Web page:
The Old Curiosity Shop tells the story of Nell Trent, a beautiful and virtuous young girl of "not quite fourteen". An orphan, she lives with her maternal grandfather (whose name is never revealed) in his shop of odds and ends. Her grandfather loves her dearly, and Nell does not complain, but she lives a lonely existence with almost no friends her own age. Her only friend is Kit, an honest boy employed at the shop, whom she is teaching to write. Secretly obsessed with ensuring that Nell does not die in poverty as her parents did, her grandfather attempts to provide Nell with a good inheritance through gambling at cards. He keeps his nocturnal games a secret, but borrows heavily from the evil Daniel Quilp, a malicious, grotesquely deformed, hunchbacked dwarf moneylender. In the end, he gambles away what little money they have, and Quilp seizes the opportunity to take possession of the shop and evict Nell and her grandfather. Her grandfather suffers a breakdown that leaves him bereft of his wits, and Nell takes him away to the Midlands of England, to live as beggars.

Convinced that the old man has stored up a large and prosperous fortune for Nell, her wastrel older brother, Frederick, convinces the good-natured but easily led Dick Swiveller to help him track Nell down, so that Swiveller can marry Nell and share her supposed inheritance with Frederick. To this end, they join forces with Quilp, who knows full well that there is no fortune, but sadistically chooses to 'help' them to enjoy the misery it will inflict on all concerned. Quilp begins to try to track Nell down, but the fugitives are not easily discovered. To keep Dick Swiveller under his eye, Quilp arranges for him to be taken as a clerk by Quilp's lawyer, Mr. Brass. At the Brass firm, Dick befriends the mistreated maidservant and nicknames her 'the Marchioness'. Nell, having fallen in with a number of characters, some villainous and some kind, succeeds in leading her grandfather to safety in a far-off village (identified by Dickens as Tong, Shropshire), but this comes at a considerable cost to Nell's health.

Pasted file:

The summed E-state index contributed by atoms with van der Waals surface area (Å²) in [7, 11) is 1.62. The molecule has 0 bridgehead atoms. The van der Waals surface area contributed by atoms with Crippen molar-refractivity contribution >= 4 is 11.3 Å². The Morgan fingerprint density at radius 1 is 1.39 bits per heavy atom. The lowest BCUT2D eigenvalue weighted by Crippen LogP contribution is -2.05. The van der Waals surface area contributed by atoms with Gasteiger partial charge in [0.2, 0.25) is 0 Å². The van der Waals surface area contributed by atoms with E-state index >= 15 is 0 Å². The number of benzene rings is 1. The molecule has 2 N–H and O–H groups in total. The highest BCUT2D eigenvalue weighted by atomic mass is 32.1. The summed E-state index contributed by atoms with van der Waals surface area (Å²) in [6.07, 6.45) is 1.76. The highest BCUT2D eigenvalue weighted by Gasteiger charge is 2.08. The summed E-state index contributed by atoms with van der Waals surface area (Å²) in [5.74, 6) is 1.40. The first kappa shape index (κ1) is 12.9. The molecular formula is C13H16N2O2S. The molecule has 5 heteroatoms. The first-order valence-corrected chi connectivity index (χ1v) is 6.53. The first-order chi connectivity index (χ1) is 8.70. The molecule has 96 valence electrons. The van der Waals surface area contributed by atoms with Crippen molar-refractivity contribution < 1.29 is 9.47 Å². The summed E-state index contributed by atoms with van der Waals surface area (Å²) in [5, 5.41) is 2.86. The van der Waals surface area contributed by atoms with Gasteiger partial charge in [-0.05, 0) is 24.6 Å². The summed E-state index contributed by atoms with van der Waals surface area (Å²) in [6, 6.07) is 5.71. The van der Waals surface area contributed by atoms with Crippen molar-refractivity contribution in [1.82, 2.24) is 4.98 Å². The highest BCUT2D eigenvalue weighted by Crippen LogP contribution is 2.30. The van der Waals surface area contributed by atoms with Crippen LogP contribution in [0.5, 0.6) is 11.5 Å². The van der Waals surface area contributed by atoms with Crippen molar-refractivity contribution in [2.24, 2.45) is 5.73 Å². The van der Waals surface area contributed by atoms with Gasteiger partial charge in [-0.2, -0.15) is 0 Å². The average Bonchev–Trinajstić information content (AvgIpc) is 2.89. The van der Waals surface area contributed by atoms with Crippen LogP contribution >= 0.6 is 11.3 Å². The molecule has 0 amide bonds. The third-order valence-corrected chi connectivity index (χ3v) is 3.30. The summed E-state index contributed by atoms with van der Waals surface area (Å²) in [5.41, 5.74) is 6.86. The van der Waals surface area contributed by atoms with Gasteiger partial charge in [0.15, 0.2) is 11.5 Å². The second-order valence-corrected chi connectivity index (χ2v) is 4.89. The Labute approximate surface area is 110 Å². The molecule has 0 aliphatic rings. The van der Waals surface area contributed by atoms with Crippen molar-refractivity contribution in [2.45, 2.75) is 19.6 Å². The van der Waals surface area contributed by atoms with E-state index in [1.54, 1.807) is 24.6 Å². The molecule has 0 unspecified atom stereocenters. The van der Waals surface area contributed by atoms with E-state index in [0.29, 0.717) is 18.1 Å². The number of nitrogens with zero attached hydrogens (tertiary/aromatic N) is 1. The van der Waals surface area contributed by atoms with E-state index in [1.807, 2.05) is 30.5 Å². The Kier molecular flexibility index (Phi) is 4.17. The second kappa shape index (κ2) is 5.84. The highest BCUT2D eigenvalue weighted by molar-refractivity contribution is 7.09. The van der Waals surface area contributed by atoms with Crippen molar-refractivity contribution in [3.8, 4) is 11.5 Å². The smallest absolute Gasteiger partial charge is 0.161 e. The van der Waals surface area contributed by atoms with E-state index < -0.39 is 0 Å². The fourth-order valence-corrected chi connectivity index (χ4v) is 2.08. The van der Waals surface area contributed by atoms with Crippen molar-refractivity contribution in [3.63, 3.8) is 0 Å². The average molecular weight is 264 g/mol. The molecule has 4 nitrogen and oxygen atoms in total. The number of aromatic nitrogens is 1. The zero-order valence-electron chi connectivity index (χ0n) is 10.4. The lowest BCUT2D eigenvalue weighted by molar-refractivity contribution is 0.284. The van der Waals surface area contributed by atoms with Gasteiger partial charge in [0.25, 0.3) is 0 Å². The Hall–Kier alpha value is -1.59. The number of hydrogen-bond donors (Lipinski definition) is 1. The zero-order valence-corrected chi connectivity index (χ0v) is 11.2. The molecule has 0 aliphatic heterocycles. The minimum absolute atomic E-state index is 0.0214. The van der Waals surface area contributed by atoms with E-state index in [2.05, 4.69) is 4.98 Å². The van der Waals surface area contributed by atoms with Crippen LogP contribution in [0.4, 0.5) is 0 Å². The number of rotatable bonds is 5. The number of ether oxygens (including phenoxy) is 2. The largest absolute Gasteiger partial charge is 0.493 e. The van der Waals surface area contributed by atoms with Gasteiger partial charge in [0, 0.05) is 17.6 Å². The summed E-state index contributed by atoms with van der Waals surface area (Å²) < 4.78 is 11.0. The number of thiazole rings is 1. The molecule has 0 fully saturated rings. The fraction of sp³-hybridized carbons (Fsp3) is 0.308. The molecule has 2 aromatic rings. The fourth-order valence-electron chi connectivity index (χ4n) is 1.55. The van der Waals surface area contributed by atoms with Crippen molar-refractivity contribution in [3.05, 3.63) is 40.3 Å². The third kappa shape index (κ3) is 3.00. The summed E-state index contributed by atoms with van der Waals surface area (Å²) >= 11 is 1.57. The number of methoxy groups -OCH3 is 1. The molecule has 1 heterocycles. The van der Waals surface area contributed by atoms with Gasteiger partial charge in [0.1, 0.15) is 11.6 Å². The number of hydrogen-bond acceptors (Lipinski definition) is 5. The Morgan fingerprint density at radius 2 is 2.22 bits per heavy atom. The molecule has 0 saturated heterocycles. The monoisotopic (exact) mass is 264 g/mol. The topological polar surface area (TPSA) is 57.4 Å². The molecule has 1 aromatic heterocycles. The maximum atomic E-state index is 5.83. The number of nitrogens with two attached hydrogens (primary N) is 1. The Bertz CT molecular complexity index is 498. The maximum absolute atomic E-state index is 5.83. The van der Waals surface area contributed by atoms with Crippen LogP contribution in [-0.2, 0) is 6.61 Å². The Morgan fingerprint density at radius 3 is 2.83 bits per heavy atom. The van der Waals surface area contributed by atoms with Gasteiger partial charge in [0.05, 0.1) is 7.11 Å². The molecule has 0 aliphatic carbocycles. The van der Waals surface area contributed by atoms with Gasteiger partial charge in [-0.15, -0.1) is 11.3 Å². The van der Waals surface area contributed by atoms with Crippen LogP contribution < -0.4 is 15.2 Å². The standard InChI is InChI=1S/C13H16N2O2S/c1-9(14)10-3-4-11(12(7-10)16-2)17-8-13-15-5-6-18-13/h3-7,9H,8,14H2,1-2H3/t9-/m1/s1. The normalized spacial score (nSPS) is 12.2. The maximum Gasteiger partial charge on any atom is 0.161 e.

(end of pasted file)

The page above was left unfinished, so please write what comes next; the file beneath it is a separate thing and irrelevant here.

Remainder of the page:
Old Curiosity Shop, Portsmouth Street, 1884 by Philip Norman Old Curiosity Shop, Portsmouth Street, 1884 by Philip Norman.jpg